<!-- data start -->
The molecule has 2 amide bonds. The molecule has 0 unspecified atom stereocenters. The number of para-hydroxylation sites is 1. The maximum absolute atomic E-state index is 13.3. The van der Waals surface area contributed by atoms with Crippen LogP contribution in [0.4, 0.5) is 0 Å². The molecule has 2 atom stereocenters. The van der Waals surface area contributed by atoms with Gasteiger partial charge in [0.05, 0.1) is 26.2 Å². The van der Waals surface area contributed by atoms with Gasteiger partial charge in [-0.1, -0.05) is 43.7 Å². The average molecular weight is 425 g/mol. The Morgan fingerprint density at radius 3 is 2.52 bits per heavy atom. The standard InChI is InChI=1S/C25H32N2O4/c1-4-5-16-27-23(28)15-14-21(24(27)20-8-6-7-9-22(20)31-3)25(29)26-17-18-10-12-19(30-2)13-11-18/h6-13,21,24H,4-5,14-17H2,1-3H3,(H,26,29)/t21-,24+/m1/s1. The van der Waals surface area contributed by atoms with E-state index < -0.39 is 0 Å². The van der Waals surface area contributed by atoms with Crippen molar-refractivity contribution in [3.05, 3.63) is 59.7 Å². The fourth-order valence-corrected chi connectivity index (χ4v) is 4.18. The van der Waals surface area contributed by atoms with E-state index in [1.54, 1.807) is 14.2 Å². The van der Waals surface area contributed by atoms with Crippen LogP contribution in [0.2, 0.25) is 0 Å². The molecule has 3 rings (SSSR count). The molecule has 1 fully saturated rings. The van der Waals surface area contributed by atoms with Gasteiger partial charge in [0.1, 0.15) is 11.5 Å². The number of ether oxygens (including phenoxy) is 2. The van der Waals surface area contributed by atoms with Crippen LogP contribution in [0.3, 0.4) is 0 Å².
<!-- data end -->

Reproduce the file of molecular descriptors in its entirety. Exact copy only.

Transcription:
The molecule has 2 amide bonds. The molecule has 0 unspecified atom stereocenters. The number of para-hydroxylation sites is 1. The maximum absolute atomic E-state index is 13.3. The van der Waals surface area contributed by atoms with Crippen LogP contribution in [0.4, 0.5) is 0 Å². The molecule has 2 atom stereocenters. The van der Waals surface area contributed by atoms with Gasteiger partial charge in [0.05, 0.1) is 26.2 Å². The van der Waals surface area contributed by atoms with Gasteiger partial charge in [-0.1, -0.05) is 43.7 Å². The average molecular weight is 425 g/mol. The Morgan fingerprint density at radius 3 is 2.52 bits per heavy atom. The standard InChI is InChI=1S/C25H32N2O4/c1-4-5-16-27-23(28)15-14-21(24(27)20-8-6-7-9-22(20)31-3)25(29)26-17-18-10-12-19(30-2)13-11-18/h6-13,21,24H,4-5,14-17H2,1-3H3,(H,26,29)/t21-,24+/m1/s1. The van der Waals surface area contributed by atoms with E-state index < -0.39 is 0 Å². The van der Waals surface area contributed by atoms with Crippen molar-refractivity contribution in [3.05, 3.63) is 59.7 Å². The fourth-order valence-corrected chi connectivity index (χ4v) is 4.18. The van der Waals surface area contributed by atoms with E-state index in [1.54, 1.807) is 14.2 Å². The van der Waals surface area contributed by atoms with Crippen LogP contribution in [0.2, 0.25) is 0 Å². The molecule has 3 rings (SSSR count). The molecule has 1 fully saturated rings. The van der Waals surface area contributed by atoms with Gasteiger partial charge in [0.1, 0.15) is 11.5 Å². The number of ether oxygens (including phenoxy) is 2. The van der Waals surface area contributed by atoms with Crippen LogP contribution in [0.3, 0.4) is 0 Å².